Complaints eyed vs. RevGov movement? Up to PNP, DOJ to investigate — Palace

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Metro Manila (CNN Philippines, August 26)— Malacañang on Wednesday said it respects the Philippine National Police’s plan to launch a probe on the groups and individuals behind the controversial “revolutionary government” movement.

Speaking to CNN Philippines, Presidential Spokesperson Harry Roque said it would be up to the police and the Justice Department to look into the case— and even to determine possible violations of the concerned parties.

“That’s the discretion of the police authorities and we respect that,” Roque told The Source, when asked if the Palace supports PNP’s order for an investigation.

“In fact, whether or not it’s inciting to sedition or not is really the realm of the police and prosecutors from the DOJ,” he added.

Roque, however, said he personally does not see “clear and present danger” in the group’s push for a change in government.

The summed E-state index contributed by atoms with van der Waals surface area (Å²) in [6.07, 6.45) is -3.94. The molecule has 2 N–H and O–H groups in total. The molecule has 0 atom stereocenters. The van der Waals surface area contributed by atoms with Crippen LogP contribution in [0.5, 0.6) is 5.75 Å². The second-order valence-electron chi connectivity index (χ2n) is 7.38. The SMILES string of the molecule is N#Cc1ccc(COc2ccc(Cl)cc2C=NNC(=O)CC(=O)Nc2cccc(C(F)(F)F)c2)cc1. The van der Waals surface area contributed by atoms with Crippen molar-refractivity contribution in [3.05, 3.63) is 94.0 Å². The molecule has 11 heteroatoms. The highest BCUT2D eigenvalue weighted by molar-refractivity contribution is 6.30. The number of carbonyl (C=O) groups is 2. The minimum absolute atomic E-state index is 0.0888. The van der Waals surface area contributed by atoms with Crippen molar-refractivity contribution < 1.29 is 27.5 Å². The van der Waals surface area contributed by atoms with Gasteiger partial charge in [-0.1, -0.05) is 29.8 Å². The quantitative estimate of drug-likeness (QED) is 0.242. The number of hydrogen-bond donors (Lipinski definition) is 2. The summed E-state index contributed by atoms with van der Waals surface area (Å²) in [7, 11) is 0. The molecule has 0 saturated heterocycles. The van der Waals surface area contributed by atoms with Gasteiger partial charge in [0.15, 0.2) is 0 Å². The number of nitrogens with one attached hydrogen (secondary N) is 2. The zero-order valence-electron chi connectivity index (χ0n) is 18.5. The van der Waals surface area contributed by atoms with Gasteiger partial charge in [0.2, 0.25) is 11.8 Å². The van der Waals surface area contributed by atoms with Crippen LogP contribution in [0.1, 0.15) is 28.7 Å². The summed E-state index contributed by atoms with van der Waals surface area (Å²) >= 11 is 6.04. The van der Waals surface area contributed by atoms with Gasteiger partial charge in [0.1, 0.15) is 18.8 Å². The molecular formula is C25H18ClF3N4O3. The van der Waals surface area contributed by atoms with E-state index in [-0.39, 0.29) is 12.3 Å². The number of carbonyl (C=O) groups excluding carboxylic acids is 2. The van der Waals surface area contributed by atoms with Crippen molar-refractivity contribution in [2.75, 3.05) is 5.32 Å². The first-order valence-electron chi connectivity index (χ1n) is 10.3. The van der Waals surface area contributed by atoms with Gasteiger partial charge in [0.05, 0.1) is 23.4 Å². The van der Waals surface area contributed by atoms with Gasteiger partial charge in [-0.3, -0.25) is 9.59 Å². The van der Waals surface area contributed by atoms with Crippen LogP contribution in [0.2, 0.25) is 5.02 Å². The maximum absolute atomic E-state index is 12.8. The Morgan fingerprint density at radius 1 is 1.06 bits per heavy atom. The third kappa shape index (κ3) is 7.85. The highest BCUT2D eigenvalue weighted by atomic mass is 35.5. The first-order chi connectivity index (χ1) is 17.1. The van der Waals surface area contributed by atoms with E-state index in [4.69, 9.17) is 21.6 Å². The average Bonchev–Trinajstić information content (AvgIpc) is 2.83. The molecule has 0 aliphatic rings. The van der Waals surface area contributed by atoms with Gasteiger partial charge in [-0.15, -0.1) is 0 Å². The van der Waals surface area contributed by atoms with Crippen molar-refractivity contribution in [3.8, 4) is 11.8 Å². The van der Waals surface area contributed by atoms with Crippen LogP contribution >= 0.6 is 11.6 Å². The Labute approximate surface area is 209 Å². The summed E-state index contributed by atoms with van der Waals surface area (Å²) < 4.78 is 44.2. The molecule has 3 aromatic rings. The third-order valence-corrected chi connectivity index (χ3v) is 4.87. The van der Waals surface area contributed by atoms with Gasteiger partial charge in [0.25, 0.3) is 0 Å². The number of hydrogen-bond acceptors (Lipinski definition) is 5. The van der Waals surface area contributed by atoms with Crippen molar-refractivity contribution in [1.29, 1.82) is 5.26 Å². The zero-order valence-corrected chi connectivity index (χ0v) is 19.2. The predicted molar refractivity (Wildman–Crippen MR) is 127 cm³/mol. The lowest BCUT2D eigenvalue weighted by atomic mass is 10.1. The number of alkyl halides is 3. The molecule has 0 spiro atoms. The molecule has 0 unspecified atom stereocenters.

Last week, the Mayor Rodrigo Roa Duterte-National Executive Coordinating Committee launched an event to express support for a Duterte-led revolutionary government— which the group said will help fast-track the establishment of federalism before Duterte’s term ends in 2022.

However, officials and netizens have slammed the political stunt, saying it is “ill-timed” especially with the country battling the COVID-19 pandemic. A lawyers’ group also said the proposal should be prohibited to progress further, as it is not supported by the 1987 Constitution itself.

Malacañang had said that Duterte does not support the said movement, stressing that the government prioritizes the current health crisis.

Duterte— in a speech aired on Tuesday— likewise denied ties to the group.

“"Wala akong pakialam diyan, wala akong kilala sa mga tao na 'yan, at hindi ko iyan trabaho," the President said. ([Translation: I do not care about that. I know no one from the group and that is not part of my job.])

There are still no moves to tackle constitutional amendments in the Senate and House of Representatives so far, after lawmakers noted that they need to focus on the government's battle against the viral disease.